Case: Skinmedica, Inc. v. Histogen Inc., No. 2012-1560 (Fed. Cir. Aug. 23, 2013) (precedential). On appeal from S.D. Cal. Before Rader, Clevenger, and Prost.

Procedural Posture: District court granted defendants’ motion for summary judgment of non-infringement after construing a claim element common to both patents. SkinMedica appealed, asserting that the district court’s construction of the element was erroneous for failure to include cell culture on “beads”. CAFC affirmed.

  • Claim Construction: CAFC agreed with the district court’s finding that the inventors implicitly defined the claim element in the specification to exclude the use of beads (and therefore, defendants’ process) through the use of various phrases such as “as opposed to,” the disjunctive “or,” and “i.e.” CAFC noted that although beads could be used to culture cells in three dimensions, the specification expressly defines the use of beads as culturing in two-dimensions, as opposed to the claimed three-dimensions. In addition, the specification contrasts the claimed three-dimensional process with two-dimensional processes, which by definition include use of beads. CAFC also noted that the inventors avoided anticipatory prior art during prosecution by implicitly disclaiming two-dimensional cultures, including the bead process used by defendants. This evidence cannot be overcome by a general citation in the specification to an entire source that ambiguously supports the plaintiff’s proposed construction, or by conclusory expert testimony that is inconsistent with the intrinsic evidence. In addition, arguments based on references first raised on appeal, even though included on the face of the patent, are deemed waived. Accordingly, CAFC found that the inventors disclaimed the use of beads as a cell culture method, and affirmed both the district court’s claim construction and grant of summary judgment.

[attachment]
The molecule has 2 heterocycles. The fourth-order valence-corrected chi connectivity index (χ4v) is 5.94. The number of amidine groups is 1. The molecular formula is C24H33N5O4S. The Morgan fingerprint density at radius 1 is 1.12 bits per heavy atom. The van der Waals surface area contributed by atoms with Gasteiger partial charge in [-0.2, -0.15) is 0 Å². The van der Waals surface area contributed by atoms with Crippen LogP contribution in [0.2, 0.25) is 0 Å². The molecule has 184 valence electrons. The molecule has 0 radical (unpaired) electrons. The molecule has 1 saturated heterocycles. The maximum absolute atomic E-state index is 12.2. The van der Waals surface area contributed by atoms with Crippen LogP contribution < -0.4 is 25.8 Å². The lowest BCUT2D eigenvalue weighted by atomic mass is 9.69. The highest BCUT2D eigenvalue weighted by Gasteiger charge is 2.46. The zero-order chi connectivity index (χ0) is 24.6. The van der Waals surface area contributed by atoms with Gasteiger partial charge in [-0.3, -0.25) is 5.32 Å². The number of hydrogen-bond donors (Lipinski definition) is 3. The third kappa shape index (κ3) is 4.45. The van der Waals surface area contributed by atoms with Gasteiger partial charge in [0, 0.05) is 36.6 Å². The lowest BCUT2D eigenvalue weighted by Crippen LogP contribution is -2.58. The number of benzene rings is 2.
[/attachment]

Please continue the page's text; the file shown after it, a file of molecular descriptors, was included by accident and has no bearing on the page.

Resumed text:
Rader, dissent:

Claim Construction: The inventors did not clearly redefine the claim term or disclaim the ordinary meaning of the term to exclude the use of beads. A disclaimer or disavowal must be unmistakable and unambiguous, which is not the case with the term at issue. The expert testimony, which was not conclusory, is not inconsistent with the intrinsic evidence, but rather explains the ambiguous intrinsic evidence. Because the claim construction issued by the district court was erroneous, the grant of summary judgment of non-infringement should have been reversed.